Bill Gates

Mass unemployment. Decimated jobs. Social challenge. Oh my…

Well I, your humble editor, think Stephen Hawking, Elon Musk and Bill Gates are wrong.

History shows that where technology taketh away, it also giveth. Yes, jobs are lost when a new, more efficient tech moves in. But at the same time, new tech can often create new industries.

That’s where I think the brainiacs above go wrong. They don’t account for new job creation. [openx slug=inpost]

 

Casualties of past technology waves

Here are a few technologies that people also heralded as the end of the world:

  1. Trains — Humans aren’t meant to go 30 miles an hour.
  2. Telephones — A quick way to get electrocuted.
  3. Television — Watching that screen will ruin your eyes.
  4. CRT Monitors — The radiation could cause miscarriages in pregnant women.
  5. Wi-Fi — The invisible radiation will cause cancer.
  6. The Y2K Bug — Planes will fall out of the sky when the clock strikes midnight.
  7. Cassette Recorders — Home taping is killing the music industry.
  8. VHS Recorders — The technology will make the film industry obsolete.
  9. Videogames — It trains mass-murderers to kill.

People were right about those technologies changing the world. But they ended up changing the world for the better. Because of them, many new industries flourished.

There were victims however. Many jobs have disappeared over the years because of technology. Does Elon Musk tear up when he thinks of these victims:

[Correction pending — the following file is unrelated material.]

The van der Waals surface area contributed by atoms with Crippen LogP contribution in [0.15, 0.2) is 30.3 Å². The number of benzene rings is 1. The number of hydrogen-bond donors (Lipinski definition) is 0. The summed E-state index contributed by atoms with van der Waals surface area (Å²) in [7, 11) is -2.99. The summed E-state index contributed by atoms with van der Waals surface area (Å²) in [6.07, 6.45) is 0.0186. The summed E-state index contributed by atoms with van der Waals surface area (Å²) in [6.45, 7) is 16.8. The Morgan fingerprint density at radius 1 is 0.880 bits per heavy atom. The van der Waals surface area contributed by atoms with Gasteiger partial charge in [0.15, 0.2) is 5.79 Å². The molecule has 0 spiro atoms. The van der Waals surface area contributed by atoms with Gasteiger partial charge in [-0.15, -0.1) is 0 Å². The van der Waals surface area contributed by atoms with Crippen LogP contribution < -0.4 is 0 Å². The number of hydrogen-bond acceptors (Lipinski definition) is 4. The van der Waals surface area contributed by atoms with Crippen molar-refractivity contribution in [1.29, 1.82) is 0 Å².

• Rat catchers
  • Leech collectors
  • Plague doctors
  • Bowling alley pinsetters
  • Switchboard operators
  • Lamplighters
  • Ice-cutters
  • Town criers
  • Milkmen

These honourable professions were left in the dust. Technology waits for no man…and certainly no lamplighter.

The hard workers in these industries were quickly rendered unemployed as new technology took their places…but was it all that bad?

Because of disruptive technologies, we now have shorter working hours. Better working environments. More leisure time. Cheaper stuff.

If I had to make a forecast for the effect of automation on our lives, it’s that the trends I just mentioned will continue.

What would you think if, because of improved automation, you only had to work 20 hours a week and were still paid the same?

Don’t be surprised if that happens in your lifetime.

Best,
Taylor Kee
Editor, Money Morning New Zealand


Taylor Kee is the lead Editor at Money Morning NZ. With a background in the financial publishing industry, Taylor knows how simple, yet difficult investing can be. He has worked with a range of assets classes, and with some of the world’s most thought-provoking financial writers, including Bill Bonner, Dan Denning, Doug Casey, and more. But he’s found his niche in macroeconomics and the excitement of technology investments. And Taylor is looking forward to the opportunity to share his thoughts on where New Zealand’s economy is going next and the opportunities it presents. Taylor shares these ideas with Money Morning NZ readers each day.